Fragmentation refers to a condition in which free memory is fragmented and interspersed with in-use memory. This condition is not possible when using pools as described by Colin.
Though there is no magic wand to solve dynamic allocation :-) . Pools need to be carefully designed (and tuned) both to limit the case you describe (slack space at the end of a block) and the case I described (wrong dimension of pools with respect to the use).

MaxP
Score: 0 | 10 months ago | no reply
  1. In Windows 3.0 / 3.1 (and possibly earlier versions) the allocation function (GlobalAlloc/LocalAlloc) returns a handle. In order to access the allocated memory you need to Lock the handle and Unlock it when done. This allows the system to move memory around when it is not locked by any process. BTW if you needed memory to stay fixed a dedicated flag was available in the allocation function.
ChrisW
Score: 0 | 10 months ago | 1 reply

Is there a library, tool or example technique that will help developers visualize the heap fragmentation in a dynamic execution environment? For example, is there a heap profiler that can run alongside the application that will show the state over the heap every 10 ms or every period that's configurable?

ColinWallsSpeaker
Score: 0 | 10 months ago | no reply

I am not familiar with such a tool. I guess it would need to be run as a separate task or timer tick interrupt service routine.

nathancharlesjones
Score: 0 | 10 months ago | no reply

Oh, also I had read on Embedded Artistry about stack protections offered by GCC and Clang and thought I'd post a link for others.

11:36:10	 From  Levy Gabriel : What's the impact of fragmentation in sensor data stored via DMA? What are the strategies to overcome this issue in C/C++?
11:36:25	 From  Nathan O. : If you don't know the size of the data you have to process and use dynamic allocation, are you not just pushing the problem away and hoping for the best that it won't reach over the capabilities of the system ?
11:37:04	 From  Naishadh K : Great talk, Collin. Suppose, we are careful of freeing the memory after malloc. Are there any other ways memory leak can happen? If yes, what are the things that needs to be taken care of?
11:37:31	 From  Levy Gabriel : Let me rephrase: fragmentated memory
11:37:39	 From  Levy Gabriel : The DMA data is continuous
11:37:58	 From  Jim Norton : I didn't watch the talk. But I do wonder if there has been any work/research towards creating a system that can defrag memory in a low priority task that can still keep near hard real-time requirements?
11:38:40	 From  BobF : Re: Choice between Static/Dynamic. Presumably, the life-time of the product also potentially plays a part .... how well it's originally designed and whether subsequent field support i.e. OTA is serious!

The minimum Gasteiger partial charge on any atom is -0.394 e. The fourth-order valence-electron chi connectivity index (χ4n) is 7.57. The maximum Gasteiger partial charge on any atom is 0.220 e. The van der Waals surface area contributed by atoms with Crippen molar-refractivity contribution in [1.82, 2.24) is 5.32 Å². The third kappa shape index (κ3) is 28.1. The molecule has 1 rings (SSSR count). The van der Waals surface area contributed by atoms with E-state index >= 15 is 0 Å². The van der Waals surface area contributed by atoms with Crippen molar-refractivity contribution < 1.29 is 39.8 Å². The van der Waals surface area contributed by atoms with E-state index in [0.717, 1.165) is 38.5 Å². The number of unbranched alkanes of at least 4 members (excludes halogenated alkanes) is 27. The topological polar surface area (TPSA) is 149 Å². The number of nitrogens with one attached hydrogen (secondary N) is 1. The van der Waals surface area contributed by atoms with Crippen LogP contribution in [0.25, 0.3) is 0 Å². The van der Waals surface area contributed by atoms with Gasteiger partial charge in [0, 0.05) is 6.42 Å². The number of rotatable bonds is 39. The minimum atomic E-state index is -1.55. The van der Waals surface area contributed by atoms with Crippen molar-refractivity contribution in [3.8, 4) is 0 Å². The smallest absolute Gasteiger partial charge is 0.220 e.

11:39:33	 From  doolittl : When dynamic memory is used, do you have a favorite tool or similar strategy for debugging fragmentation (or leak) issues?
11:42:07	 From  Gonzalo : Which cases really need to use dynamic allocation? In power electronics and implementation of current control systems I have always avoided dynamic allocation because the real time capacity is absolutely needed, otherwise something will blow up. Anyway, now I wonder how to use dynamic allocation securely if needed to avoid depriving me forever not to use it in other applications.
11:42:50	 From  Nathan O. : Any recommendation on how to define the heap size ? Should we assume max load / size for everything ?
11:43:13	 From  John : Can you elaborate a bit more on how overflowing, and especially *underflowing* the stack would happen? Because isn't the compiler at fault for these (not the programmer)? Which doesn't actually solve the problem of course but does impact how these issues can be fixed. Thanks!
11:45:20	 From  John : If you are on bare metal, and don't have an RTOS, any recommendations? Should static alloc be preferred more strongly?
11:45:20	 From  Nathan O. : Répondre à "Any recommendation..."

Then you have to carefully define the size of your stacks ;)
11:45:52	 From  Jim Norton : Suppose we could create an allocator that returned a handle to allocated memory instead of a direct pointer. Would that get us closer to being able to have a defragment system in languages that use pointers?
11:47:20	 From  Jim Norton : Overflow is easy to create with recursion
11:47:52	 From  John : Cool, thanks!
11:49:18	 From  John : Basically, write your own garbage collection, right?
11:49:32	 From  Jim Norton : :-)
11:50:03	 From  Keith J : Thank you Colin
11:50:14	 From  Jim Norton : Thanks guys! Appreciate it
11:50:39	 From  Charles Miller : Thank you, gentlemen.
11:50:52	 From  Naishadh K : Reacted to "Thank you Colin" with 👍